Barefoot Running

A recent news article on barefoot running, televised and published mid January 2010 seems to have the running world in a spin.

Bare foot running, is running without wearing any shoes on the feet and has had a following for a number of years, with many barefoot runners saying they suffer less injury than shod runners.

Picture of foot

The human foot

Many hardcore barefooter’s such as Ken Bob Saxton, a marathon runner in California, prefer harder surfaces of roads and pavements to the softer terrain of grass and earth.

Much research has been done over the years into barefoot running but if you think about it, it is common sense.

We are not born with shoes on our feet but from the age of 1 upwards, we incarcerate them in fashion shoes, provide them with cushioning which they do not need and then struggle give them the support that they would have had if they had been left alone in the first place.

Our world is no longer as simple as it used to be and man made structures, working practices and our environment, means that walking around barefoot would just be plain dangerous, so footwear also plays a large protective role.

The human foot is not just a bag of bones which propels us forward.  It is an intricate structure of tactile senors, just like the sense of touch in your hand and receptors which control our balance (proprioception).  The ability to walk on two feet requires fine mechanics and strong structures combined with these sensors to make us one of the most unique animals on the planet.

Years of wearing shock absorbing footwear results in the foot losing many of its basic natural functions, the arch weakens, tendons are strained, resulting in knee, hip and back pain as well as the associated foot problems of plantar fasciitis, achilles tendonitis, shin splints and strains.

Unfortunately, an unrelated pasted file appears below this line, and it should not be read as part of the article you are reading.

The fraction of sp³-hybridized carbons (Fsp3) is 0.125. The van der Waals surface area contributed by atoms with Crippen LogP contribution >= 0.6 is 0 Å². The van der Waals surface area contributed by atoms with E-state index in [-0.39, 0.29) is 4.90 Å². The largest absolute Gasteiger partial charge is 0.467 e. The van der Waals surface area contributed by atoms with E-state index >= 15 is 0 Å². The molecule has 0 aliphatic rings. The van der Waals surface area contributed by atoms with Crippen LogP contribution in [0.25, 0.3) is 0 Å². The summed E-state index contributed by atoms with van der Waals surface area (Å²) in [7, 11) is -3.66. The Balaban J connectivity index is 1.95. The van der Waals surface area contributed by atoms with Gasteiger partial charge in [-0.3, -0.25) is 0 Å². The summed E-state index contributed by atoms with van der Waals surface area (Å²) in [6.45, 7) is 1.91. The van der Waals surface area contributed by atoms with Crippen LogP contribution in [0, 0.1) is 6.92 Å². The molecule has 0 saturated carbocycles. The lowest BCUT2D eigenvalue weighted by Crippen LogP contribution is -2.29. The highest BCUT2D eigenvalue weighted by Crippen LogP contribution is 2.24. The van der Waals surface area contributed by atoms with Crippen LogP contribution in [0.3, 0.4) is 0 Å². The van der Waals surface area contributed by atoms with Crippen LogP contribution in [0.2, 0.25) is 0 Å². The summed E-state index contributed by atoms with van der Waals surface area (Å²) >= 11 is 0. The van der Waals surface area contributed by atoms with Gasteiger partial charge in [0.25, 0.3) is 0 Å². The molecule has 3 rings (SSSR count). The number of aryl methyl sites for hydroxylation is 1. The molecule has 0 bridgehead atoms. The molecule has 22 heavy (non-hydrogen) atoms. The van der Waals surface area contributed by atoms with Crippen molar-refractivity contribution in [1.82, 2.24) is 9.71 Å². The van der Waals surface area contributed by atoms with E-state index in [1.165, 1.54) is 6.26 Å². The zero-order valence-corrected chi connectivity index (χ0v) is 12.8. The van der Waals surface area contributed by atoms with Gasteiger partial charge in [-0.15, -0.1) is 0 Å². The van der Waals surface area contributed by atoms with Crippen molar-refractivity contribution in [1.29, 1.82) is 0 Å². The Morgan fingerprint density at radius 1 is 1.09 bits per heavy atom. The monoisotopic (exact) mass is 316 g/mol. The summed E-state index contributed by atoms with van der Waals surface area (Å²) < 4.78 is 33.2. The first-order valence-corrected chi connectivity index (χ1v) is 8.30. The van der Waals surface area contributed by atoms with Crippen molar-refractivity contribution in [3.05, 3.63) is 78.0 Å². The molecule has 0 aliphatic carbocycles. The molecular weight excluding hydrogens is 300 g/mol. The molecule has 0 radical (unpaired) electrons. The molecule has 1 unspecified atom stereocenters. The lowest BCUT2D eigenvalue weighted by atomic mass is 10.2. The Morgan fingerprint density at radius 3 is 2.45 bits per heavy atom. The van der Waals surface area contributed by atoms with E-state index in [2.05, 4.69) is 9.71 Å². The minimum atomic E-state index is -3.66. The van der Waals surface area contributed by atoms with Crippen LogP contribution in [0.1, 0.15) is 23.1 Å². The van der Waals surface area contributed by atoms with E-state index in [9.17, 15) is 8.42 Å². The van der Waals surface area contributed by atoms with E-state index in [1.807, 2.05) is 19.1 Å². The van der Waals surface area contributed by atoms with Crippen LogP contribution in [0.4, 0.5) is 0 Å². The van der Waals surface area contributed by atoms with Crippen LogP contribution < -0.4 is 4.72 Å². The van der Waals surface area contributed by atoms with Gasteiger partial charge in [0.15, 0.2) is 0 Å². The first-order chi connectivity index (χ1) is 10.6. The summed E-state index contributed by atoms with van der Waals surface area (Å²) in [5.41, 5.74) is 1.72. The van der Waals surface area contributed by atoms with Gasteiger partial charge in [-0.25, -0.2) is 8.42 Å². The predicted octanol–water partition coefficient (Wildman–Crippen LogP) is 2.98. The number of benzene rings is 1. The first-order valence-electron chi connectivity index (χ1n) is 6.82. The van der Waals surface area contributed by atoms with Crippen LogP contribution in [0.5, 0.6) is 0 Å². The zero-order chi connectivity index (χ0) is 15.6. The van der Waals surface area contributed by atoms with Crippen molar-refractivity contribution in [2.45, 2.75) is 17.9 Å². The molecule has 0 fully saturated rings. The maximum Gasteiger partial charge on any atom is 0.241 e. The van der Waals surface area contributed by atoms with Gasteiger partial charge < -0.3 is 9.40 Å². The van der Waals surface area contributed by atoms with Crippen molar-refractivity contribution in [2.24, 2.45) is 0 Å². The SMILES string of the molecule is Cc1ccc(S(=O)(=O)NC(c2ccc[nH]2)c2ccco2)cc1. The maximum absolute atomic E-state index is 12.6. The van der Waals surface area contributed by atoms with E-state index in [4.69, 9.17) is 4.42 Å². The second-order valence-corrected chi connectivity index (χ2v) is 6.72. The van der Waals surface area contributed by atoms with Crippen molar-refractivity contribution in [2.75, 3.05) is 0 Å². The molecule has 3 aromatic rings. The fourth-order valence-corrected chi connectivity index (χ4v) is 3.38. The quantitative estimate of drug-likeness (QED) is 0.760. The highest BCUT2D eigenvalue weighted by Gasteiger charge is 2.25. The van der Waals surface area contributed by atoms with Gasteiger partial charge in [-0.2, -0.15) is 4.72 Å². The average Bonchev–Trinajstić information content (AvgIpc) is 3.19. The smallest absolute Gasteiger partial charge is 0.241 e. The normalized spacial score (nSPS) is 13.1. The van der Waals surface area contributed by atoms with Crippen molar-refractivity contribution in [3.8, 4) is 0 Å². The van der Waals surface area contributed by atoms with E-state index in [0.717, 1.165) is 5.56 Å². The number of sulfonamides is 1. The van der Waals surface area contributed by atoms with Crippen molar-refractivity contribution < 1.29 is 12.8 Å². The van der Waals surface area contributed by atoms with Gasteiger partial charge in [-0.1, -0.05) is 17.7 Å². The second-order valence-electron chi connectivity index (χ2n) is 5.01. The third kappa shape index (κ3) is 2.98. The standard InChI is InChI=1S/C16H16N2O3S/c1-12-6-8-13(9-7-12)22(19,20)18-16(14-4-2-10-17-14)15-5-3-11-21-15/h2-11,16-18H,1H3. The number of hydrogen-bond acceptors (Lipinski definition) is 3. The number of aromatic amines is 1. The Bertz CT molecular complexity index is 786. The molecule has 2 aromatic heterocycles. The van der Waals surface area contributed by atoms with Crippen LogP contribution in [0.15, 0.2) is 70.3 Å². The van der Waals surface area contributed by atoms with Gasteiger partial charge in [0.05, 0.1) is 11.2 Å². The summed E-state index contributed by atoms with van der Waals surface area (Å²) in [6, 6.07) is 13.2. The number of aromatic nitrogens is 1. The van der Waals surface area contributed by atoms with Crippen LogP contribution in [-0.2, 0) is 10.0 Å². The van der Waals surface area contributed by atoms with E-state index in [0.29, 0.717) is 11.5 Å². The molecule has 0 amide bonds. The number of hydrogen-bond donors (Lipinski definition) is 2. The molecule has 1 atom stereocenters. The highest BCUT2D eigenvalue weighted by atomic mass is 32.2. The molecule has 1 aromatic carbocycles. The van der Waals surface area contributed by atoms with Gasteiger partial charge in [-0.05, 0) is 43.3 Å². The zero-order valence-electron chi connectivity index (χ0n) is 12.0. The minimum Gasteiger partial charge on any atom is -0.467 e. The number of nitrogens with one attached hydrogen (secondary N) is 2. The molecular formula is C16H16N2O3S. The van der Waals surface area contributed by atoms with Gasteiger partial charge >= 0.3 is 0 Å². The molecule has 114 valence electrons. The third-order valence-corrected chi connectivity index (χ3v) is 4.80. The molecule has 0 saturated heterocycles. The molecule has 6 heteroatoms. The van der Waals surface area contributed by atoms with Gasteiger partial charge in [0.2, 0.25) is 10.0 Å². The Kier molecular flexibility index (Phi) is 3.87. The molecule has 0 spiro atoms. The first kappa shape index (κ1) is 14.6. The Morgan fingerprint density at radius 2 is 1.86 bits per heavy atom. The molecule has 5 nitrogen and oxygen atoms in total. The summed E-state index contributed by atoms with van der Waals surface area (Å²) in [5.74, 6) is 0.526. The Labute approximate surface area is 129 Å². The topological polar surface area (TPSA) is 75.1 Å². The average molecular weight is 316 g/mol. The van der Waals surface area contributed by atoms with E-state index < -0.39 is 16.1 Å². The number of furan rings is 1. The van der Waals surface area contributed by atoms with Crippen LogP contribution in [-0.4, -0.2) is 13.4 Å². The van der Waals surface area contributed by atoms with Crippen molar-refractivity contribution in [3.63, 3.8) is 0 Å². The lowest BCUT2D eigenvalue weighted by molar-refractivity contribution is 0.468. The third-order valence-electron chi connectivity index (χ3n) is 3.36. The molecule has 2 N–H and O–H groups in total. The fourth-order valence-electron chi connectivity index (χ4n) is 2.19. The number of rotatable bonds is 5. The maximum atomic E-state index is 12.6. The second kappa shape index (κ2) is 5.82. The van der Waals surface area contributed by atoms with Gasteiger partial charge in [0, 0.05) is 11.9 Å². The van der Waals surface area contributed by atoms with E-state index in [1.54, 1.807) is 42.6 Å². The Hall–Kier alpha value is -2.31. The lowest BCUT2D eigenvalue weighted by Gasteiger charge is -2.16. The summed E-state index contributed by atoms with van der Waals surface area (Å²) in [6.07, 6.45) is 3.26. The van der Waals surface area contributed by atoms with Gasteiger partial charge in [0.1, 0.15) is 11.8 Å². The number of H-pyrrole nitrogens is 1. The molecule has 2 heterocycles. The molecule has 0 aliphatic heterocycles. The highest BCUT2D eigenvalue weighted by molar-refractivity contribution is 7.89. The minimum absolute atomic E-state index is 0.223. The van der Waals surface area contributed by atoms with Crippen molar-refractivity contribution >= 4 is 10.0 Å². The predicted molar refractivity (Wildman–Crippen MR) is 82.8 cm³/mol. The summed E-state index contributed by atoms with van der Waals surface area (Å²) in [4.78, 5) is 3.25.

Various studies are indicating that less injuries occur in barefoot runners than in shod runners.  In fact some footwear can seem to cause injuries such as ankle sprains, due to the lack of stability provided by too much cushioning.

A Sports Science Journal – Barefoot running article by Michael Warburton, Gateway Physiotherapy, Capalaba, Queensland, Australia 4157concluded that;

Running in shoes appears to increase the risk of ankle sprains, either by decreasing awareness of foot position or by increasing the twisting torque on the ankle during a stumble.
•       Running in shoes appears to increase the risk of plantar fasciitis and other chronic injuries of the lower limb by modifying the transfer of shock to muscles and supporting structures.
•       Running in bare feet reduces oxygen consumption by a few percent.  Competitive running performance should therefore improve by a similar amount, but there has been no published research comparing the effect of barefoot and shod running on simulated or real competitive running performance.
•       Research is needed to establish why runners choose not to run barefoot. Concern about puncture wounds, bruising, thermal injury, and overuse injury during the adaptation period are possibilities.
•       Running shoes play an important protective role on some courses, in extreme weather conditions, and with certain pathologies of the lower limb.

Changing to barefoot running has to be a careful transition and is a completely different style of motion.
There is no heel strike and the muscles and soft tissues of the foot need to be well balanced in order to support the arch and provide the spring we need for forward motion.
The stride is shorter, placing stress more evenly through the knee and hip joint.
Posture often has to be retrained
Learning to run barefoot requires training and some foot pathologies may not allow the runner to go barefoot, so it is always wise to seek professional advice before embarking on this venture.  Simply throwing your runners away and going out barefoot will result in a whole new world of pain and injury.

More information – Barefoot Running article by Michael Warburton.
Barefoot Runner website
BBC news article – “Shoes may have changed the way we run”.
“Should you be running barefoot?” – Runner’s world article.

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